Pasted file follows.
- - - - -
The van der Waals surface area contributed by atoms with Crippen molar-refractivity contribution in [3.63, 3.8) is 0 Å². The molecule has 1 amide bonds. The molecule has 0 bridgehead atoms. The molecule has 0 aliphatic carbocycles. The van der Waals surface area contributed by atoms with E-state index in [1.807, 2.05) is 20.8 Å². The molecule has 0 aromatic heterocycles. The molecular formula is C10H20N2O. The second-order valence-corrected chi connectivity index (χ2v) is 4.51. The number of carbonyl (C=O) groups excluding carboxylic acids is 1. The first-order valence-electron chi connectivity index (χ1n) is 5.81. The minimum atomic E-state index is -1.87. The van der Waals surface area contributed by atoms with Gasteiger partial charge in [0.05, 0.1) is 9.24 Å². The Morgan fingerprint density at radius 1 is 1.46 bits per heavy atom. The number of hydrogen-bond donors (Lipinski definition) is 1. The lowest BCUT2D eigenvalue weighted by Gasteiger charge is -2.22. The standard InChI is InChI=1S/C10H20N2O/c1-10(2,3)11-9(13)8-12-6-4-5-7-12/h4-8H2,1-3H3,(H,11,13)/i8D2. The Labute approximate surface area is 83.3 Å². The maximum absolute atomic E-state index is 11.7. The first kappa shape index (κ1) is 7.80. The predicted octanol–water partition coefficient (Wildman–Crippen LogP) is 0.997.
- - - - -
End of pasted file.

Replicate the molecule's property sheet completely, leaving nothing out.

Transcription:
The van der Waals surface area contributed by atoms with Crippen molar-refractivity contribution in [3.63, 3.8) is 0 Å². The molecule has 1 amide bonds. The molecule has 0 bridgehead atoms. The molecule has 0 aliphatic carbocycles. The van der Waals surface area contributed by atoms with E-state index in [1.807, 2.05) is 20.8 Å². The molecule has 0 aromatic heterocycles. The molecular formula is C10H20N2O. The second-order valence-corrected chi connectivity index (χ2v) is 4.51. The number of carbonyl (C=O) groups excluding carboxylic acids is 1. The first-order valence-electron chi connectivity index (χ1n) is 5.81. The minimum atomic E-state index is -1.87. The van der Waals surface area contributed by atoms with Gasteiger partial charge in [0.05, 0.1) is 9.24 Å². The Morgan fingerprint density at radius 1 is 1.46 bits per heavy atom. The number of hydrogen-bond donors (Lipinski definition) is 1. The lowest BCUT2D eigenvalue weighted by Gasteiger charge is -2.22. The standard InChI is InChI=1S/C10H20N2O/c1-10(2,3)11-9(13)8-12-6-4-5-7-12/h4-8H2,1-3H3,(H,11,13)/i8D2. The Labute approximate surface area is 83.3 Å². The maximum absolute atomic E-state index is 11.7. The first kappa shape index (κ1) is 7.80. The predicted octanol–water partition coefficient (Wildman–Crippen LogP) is 0.997.